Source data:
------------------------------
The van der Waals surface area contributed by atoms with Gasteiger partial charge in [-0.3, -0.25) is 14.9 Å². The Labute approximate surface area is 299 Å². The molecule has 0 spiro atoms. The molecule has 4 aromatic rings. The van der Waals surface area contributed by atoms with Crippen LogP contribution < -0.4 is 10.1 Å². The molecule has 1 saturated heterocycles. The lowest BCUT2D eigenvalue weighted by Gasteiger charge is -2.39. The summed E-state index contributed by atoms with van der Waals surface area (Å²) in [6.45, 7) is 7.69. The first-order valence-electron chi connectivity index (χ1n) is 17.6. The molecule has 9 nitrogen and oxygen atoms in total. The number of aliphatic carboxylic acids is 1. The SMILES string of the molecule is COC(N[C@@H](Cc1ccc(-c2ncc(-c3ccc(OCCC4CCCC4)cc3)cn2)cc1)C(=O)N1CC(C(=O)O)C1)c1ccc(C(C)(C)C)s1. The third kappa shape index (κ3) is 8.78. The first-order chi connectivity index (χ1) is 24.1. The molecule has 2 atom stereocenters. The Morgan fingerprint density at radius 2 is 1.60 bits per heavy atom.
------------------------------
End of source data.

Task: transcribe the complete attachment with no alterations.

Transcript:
The van der Waals surface area contributed by atoms with Gasteiger partial charge in [-0.3, -0.25) is 14.9 Å². The Labute approximate surface area is 299 Å². The molecule has 0 spiro atoms. The molecule has 4 aromatic rings. The van der Waals surface area contributed by atoms with Crippen LogP contribution < -0.4 is 10.1 Å². The molecule has 1 saturated heterocycles. The lowest BCUT2D eigenvalue weighted by Gasteiger charge is -2.39. The summed E-state index contributed by atoms with van der Waals surface area (Å²) in [6.45, 7) is 7.69. The first-order valence-electron chi connectivity index (χ1n) is 17.6. The molecule has 9 nitrogen and oxygen atoms in total. The number of aliphatic carboxylic acids is 1. The SMILES string of the molecule is COC(N[C@@H](Cc1ccc(-c2ncc(-c3ccc(OCCC4CCCC4)cc3)cn2)cc1)C(=O)N1CC(C(=O)O)C1)c1ccc(C(C)(C)C)s1. The third kappa shape index (κ3) is 8.78. The first-order chi connectivity index (χ1) is 24.1. The molecule has 2 atom stereocenters. The Morgan fingerprint density at radius 2 is 1.60 bits per heavy atom.